Do loyalty programs work for luxury brands? It’s a fair question. The usual suspects of discounts and coupons don’t exactly scream high-end, but not to worry -- loyalty programs come in all shapes and sizes. In this blog post, we’re taking a closer look at some alternative strategies for luxury brands to leverage in order to motivate their customers to spend more and more frequently.
First things first -- what is clienteling? Back in the day it was common to have a personal relationship with the local butcher, baker or what have you. You’d be greeted by first name when you walked in the door, and the person behind the counter would already be packaging your favorite cut of meat or loaf of bread. Nowadays, that type of service and those types of personal relationships between customers and brands are more the exception than the rule. At the most basic level, clienteling is the idea of treating customers like you’ve known them forever in order to establish long-lasting loyalty. Clienteling is about making your customers’ lives easier through customer service and a great experience.
I’m a marketer (for a company that makes software for other marketers), but I’m also a consumer. The two sides are intertwined. For better or for worse, I can’t turn the marketer off while I shop. The marketer side of me is always taking mental notes about customer engagement wins and missed opportunities and thinking about what is going on behind the scenes at a company to cause their customer experience to soar or flop. I shop a lot, so there are abundant examples to choose from. However, there’s one company that stands out from the pack time and time again: Shopbop. I wish other companies would take a page out of Shopbop’s customer engagement book. That’s why I’m putting my love story down on paper in an effort to help less fortunate brands find their happy ending.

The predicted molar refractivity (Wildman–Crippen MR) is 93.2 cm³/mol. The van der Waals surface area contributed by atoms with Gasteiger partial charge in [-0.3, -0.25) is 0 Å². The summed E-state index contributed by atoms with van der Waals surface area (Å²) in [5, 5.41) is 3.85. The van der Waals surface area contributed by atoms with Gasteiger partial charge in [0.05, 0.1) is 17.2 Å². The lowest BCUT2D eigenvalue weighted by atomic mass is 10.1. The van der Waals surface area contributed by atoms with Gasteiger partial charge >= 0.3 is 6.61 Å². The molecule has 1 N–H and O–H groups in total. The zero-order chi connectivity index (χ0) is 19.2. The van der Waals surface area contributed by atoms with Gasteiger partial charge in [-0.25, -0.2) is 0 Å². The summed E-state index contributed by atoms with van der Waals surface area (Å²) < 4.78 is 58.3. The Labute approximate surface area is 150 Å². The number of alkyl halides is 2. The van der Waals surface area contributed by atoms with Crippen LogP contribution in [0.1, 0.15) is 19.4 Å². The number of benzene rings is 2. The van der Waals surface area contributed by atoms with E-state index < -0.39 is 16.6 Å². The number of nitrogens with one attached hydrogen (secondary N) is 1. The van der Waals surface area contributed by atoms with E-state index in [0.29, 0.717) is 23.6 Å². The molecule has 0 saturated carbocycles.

If you live in a world of penny profit the way grocers do, you can't afford to discount to people willing to pay full price. You also need to drive in footsteps to buy product that is literally perishable.
Retail is not dead. Not even mostly dead as they said in The Princess Bride.